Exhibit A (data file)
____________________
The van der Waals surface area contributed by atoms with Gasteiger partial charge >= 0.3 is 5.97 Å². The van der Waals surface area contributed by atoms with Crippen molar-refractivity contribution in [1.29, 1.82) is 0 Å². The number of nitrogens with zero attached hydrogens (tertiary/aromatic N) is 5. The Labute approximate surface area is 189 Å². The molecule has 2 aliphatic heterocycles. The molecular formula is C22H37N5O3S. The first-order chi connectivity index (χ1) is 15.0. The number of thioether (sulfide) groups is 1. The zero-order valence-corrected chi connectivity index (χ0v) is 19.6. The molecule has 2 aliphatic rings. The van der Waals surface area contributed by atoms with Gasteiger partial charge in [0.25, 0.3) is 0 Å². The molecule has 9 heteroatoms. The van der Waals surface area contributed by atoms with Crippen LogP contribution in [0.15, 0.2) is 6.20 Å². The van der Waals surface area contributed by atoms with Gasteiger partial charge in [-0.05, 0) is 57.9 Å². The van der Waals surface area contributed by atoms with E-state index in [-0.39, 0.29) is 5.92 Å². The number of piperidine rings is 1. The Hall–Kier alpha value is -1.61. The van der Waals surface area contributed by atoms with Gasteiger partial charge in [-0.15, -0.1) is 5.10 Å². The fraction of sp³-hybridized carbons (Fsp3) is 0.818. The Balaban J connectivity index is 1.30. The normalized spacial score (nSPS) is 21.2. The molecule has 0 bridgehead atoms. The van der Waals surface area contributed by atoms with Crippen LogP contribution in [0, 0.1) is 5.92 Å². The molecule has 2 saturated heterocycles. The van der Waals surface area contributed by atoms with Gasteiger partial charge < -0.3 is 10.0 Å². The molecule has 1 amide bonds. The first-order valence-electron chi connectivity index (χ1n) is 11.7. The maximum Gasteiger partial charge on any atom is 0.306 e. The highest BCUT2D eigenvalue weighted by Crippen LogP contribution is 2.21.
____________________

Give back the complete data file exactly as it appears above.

The van der Waals surface area contributed by atoms with Gasteiger partial charge >= 0.3 is 5.97 Å². The van der Waals surface area contributed by atoms with Crippen molar-refractivity contribution in [1.29, 1.82) is 0 Å². The number of nitrogens with zero attached hydrogens (tertiary/aromatic N) is 5. The Labute approximate surface area is 189 Å². The molecule has 2 aliphatic heterocycles. The molecular formula is C22H37N5O3S. The first-order chi connectivity index (χ1) is 15.0. The number of thioether (sulfide) groups is 1. The zero-order valence-corrected chi connectivity index (χ0v) is 19.6. The molecule has 2 aliphatic rings. The van der Waals surface area contributed by atoms with Gasteiger partial charge in [0.25, 0.3) is 0 Å². The molecule has 9 heteroatoms. The van der Waals surface area contributed by atoms with Crippen LogP contribution in [0.15, 0.2) is 6.20 Å². The van der Waals surface area contributed by atoms with Gasteiger partial charge in [-0.05, 0) is 57.9 Å². The van der Waals surface area contributed by atoms with E-state index in [-0.39, 0.29) is 5.92 Å². The number of piperidine rings is 1. The Hall–Kier alpha value is -1.61. The van der Waals surface area contributed by atoms with Gasteiger partial charge in [-0.15, -0.1) is 5.10 Å². The fraction of sp³-hybridized carbons (Fsp3) is 0.818. The Balaban J connectivity index is 1.30. The normalized spacial score (nSPS) is 21.2. The molecule has 0 bridgehead atoms. The van der Waals surface area contributed by atoms with Crippen LogP contribution in [0, 0.1) is 5.92 Å². The molecule has 2 saturated heterocycles. The van der Waals surface area contributed by atoms with Gasteiger partial charge < -0.3 is 10.0 Å². The molecule has 1 amide bonds. The first-order valence-electron chi connectivity index (χ1n) is 11.7. The maximum Gasteiger partial charge on any atom is 0.306 e. The highest BCUT2D eigenvalue weighted by Crippen LogP contribution is 2.21.